“The ideal modern president, to borrow a phrase from Theodore Roosevelt, is one
‘actually in the arena, whose face is marred by dust and sweat and blood.’
President Obama does not much care for the arena, and his successes came despite this distaste, not because of it.”
’Insisting’ that Congress do something
is a good way to make sure nothing happens. Instead, as Harry Truman once said, the president must spend his time ‘flattering, kissing, and kicking people to get them to do what they are supposed to do anyway.’
Barack Obama does not do this. He thinks it beneath him.
After four years in office, he still fails to grasp the essence of modern presidential power.”
My latest column for the Weekly Standard | "Obama The Bargainer" http://www.weeklystandard.com/articles/obama-bargainer_699205.htmlJay Cost
The Dow is up 15.3%, the S&P 500 is up 17.6%, and the Nasdaq Composite is up 14.1% for the last eight months.
George Melloan (former deputy editor of the WSJ editorial page) writes that stock-market winners who have benefited from Fed policy should remember what happened to those who cashed in gains for more debt before 2008.
“In a 1996 speech to the American Enterprise Institute, Federal Reserve Chairman Alan Greenspan famously warned about the dangers when
fueled asset inflation. By that he meant that rising values of stocks and real estate might reflect only a cheapened dollar,
not an increase in their real worth
“We've learned a lot about asset inflation since that speech, but maybe not enough. The nearly 2,000-point rise in the Dow Jones Industrial Average since last June no doubt at least partly reflects asset inflation,
since there has been very little in the economic or political outlook to justify it
“Urged on by his soon-to-be successor, Ben Bernanke, Mr. Greenspan would hold interest rates down too long, setting off a mid-2000s credit binge that sent assets soaring, home prices in particular.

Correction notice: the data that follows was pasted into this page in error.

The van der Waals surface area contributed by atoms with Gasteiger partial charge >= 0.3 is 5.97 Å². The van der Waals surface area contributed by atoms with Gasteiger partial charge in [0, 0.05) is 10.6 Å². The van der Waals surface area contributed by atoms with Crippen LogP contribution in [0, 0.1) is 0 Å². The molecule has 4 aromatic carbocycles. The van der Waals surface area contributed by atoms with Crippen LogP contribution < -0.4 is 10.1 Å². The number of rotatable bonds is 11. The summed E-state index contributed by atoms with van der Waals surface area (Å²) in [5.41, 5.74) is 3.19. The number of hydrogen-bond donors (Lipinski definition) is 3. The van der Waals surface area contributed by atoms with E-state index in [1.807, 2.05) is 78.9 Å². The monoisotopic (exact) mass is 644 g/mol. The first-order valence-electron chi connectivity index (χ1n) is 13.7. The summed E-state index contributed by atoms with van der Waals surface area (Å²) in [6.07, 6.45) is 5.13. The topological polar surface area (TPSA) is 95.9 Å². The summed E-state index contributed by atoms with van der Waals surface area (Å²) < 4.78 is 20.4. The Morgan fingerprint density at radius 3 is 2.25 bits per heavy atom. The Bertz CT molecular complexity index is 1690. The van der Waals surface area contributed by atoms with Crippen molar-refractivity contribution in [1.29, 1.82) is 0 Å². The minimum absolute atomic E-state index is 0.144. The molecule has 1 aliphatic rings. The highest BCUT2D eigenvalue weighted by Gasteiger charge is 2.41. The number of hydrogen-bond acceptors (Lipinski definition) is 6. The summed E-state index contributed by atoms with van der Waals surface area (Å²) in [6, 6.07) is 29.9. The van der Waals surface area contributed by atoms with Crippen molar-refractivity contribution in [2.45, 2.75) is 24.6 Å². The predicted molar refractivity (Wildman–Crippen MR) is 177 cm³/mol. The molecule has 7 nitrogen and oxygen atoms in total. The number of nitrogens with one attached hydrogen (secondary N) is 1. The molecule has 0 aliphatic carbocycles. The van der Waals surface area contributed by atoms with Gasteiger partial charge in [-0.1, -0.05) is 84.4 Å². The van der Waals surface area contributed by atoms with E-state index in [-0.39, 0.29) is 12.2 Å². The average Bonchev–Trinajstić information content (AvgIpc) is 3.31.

Congress developed a blasé attitude toward huge budget deficits, simply because Fed policy made them easy to finance.
State and local governments overleveraged themselves. This was ‘irrational exuberance’ indeed.”
“At least Chairman Greenspan understood the risks. It is not clear that Chairman Bernanke is aware that he has now set the Fed's asset-inflation machine on automatic pilot by promising near-zero interest rates well out into the future. The longer the policy continues, the greater the difficulty in climbing down from the debt mountain it is creating,
particularly the rapidly rising national debt
“Mr. Bernanke will have great difficulty letting go of the near-zero interest rate policy without severe consequences for both the Fed and the economy. The Fed's own economists recently warned that
the Fed itself could lose as much as $100 billion
on its vast portfolio when bond prices finally fall from their artificially elevated levels. Meanwhile, higher interest rates will cause
the cost of financing government debt to skyrocket
The ‘wealth illusion’ of asset inflation is seductive
, which is why central banks in charge of a fiat currency and subject to no external disciplines so often drift in that direction. Politicians smile in satisfaction and powerful Washington lobbies cry for more…
But an economy built on an illusion is hardly a sound structure
. We may be doomed to learn that lesson once again before long.”
George Melloan: The Fed's Asset-Inflation Machine http://on.wsj.com/VF02J9Opinion & Commentary